Finding the right coach can be fun, and also difficult if you don’t know where to start. The International Coaching Federation (ICF) has a helpful page on its website that addresses how to begin. These are a few of my favorite tips:
- Know where to go. Because most of my business is built on referrals, I’m a believer in word of mouth. Ask friends and colleagues if they have worked with a coach they recommend. You can also visit the ICF website to find a coach near you.
- Plan to interview 2-3 coaches. I always encourage prospective clients to interview multiple coaches. The coach/client relationship is intimate, so fit is critical. Moreover, no two coaches approach an engagement the same way. Always talk to a few coaches to determine who would best help you meet your goals. Be wary of coaches who discourage you from speaking to others.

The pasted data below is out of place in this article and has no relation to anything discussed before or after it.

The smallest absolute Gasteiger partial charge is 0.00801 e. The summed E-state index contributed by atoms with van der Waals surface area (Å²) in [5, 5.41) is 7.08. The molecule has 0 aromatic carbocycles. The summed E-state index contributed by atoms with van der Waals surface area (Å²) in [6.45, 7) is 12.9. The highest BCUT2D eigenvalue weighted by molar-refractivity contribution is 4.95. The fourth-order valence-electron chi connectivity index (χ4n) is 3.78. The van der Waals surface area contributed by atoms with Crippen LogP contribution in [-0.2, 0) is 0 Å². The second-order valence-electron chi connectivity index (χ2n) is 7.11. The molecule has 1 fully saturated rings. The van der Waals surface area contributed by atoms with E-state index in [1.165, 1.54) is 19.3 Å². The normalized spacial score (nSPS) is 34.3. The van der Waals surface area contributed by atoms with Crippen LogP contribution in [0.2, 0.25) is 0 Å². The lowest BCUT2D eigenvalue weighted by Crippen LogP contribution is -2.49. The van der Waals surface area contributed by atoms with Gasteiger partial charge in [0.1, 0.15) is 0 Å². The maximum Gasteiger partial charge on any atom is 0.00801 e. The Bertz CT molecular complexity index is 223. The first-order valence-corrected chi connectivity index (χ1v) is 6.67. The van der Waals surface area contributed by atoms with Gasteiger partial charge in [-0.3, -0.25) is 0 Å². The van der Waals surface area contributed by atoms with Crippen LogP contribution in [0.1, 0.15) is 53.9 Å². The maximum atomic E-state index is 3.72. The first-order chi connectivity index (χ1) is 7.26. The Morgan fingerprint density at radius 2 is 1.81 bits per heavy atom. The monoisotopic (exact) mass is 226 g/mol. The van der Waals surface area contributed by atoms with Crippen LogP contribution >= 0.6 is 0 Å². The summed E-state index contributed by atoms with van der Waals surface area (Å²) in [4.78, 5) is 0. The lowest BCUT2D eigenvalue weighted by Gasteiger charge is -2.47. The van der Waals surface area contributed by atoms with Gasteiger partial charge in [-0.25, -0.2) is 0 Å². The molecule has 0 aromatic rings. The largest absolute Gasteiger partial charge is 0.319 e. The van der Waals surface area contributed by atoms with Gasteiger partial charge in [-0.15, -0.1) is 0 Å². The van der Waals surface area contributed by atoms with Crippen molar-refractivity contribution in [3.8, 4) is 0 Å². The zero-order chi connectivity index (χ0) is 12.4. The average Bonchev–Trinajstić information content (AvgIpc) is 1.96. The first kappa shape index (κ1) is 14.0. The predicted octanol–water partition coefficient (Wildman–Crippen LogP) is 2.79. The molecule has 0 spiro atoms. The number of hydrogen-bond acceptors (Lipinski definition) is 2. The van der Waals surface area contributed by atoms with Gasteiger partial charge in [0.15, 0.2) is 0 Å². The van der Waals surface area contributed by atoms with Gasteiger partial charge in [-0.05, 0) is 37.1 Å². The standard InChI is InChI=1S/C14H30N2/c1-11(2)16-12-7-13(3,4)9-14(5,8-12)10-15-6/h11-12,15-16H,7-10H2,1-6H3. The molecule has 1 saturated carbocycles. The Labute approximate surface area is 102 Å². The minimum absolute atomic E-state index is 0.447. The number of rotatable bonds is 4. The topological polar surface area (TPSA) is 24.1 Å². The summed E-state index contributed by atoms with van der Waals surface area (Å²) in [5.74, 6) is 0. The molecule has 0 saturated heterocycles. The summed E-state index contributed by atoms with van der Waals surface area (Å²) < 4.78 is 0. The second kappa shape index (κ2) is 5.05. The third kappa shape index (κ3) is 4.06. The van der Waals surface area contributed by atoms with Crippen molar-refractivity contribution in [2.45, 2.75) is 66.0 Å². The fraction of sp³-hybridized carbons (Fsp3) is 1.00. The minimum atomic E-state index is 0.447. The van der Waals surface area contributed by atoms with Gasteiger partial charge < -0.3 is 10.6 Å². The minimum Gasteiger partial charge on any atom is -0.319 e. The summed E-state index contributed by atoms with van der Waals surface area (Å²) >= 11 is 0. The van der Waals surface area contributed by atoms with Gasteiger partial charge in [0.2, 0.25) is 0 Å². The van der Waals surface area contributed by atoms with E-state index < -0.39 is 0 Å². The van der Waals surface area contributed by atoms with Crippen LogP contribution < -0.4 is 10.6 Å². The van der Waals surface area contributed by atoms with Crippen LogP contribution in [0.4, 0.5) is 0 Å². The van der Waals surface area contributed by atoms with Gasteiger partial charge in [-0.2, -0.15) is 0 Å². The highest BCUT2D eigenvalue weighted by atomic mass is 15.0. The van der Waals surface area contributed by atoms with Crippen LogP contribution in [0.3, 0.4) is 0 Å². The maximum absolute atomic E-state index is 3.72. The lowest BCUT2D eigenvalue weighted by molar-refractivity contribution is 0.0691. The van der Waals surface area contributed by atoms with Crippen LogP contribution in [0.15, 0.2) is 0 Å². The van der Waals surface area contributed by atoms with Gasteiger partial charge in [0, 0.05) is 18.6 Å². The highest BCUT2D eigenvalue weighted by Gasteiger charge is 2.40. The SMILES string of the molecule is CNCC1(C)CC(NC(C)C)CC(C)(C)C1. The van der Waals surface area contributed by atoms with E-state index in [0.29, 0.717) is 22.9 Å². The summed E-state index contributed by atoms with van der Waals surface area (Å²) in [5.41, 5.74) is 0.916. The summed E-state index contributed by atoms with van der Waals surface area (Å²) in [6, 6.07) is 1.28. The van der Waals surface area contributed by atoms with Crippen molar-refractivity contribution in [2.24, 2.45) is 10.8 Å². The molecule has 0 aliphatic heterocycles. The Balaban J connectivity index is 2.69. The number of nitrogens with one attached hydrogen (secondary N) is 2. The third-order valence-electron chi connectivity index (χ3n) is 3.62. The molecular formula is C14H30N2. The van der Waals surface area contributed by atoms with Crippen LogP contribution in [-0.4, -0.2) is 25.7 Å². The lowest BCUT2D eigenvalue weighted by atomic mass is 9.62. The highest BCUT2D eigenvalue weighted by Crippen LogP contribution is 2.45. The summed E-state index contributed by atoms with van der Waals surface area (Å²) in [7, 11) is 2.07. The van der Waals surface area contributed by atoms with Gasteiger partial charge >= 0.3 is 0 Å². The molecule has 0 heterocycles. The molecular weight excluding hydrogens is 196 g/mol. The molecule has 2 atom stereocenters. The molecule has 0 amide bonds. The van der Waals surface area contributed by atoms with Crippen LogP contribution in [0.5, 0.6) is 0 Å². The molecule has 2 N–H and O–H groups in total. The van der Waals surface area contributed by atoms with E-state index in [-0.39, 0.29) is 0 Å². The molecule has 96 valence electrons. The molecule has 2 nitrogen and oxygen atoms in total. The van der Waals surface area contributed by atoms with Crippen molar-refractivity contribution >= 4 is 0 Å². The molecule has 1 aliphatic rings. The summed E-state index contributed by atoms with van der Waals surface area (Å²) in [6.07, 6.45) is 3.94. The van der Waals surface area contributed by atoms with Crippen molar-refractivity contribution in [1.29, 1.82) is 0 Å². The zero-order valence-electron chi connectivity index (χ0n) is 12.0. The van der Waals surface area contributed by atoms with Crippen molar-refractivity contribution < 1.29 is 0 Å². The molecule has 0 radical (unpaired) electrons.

- Check their references and credentials. Coaching is unregulated and many untrained people claim to be coaches. If you seek professional coaching, make sure the coach holds an ICF credential (ACC, PCC or MCC), or is working toward one. The ICF website offers a tool to verify whether a coach holds one of their credentials. It’s helpful to ask for client references. You may also want to know more about the coaches’ professional background. Many have previous experience in other roles that can improve coaching impact. I know former executives, doctors, psychologists, teachers, and many others who have become professional coaches.
Finally, know that one of the key tenets of professional coaching is that both coach and coachee must be committed to the process and each other. I write my contracts so that the engagement can end at any time and for any reason. This helps set the relationship up for success and creates a foundation of confidence, ease and safety.
If you have more questions or are ready to try coaching for yourself, get in touch by emailing me at email@example.com.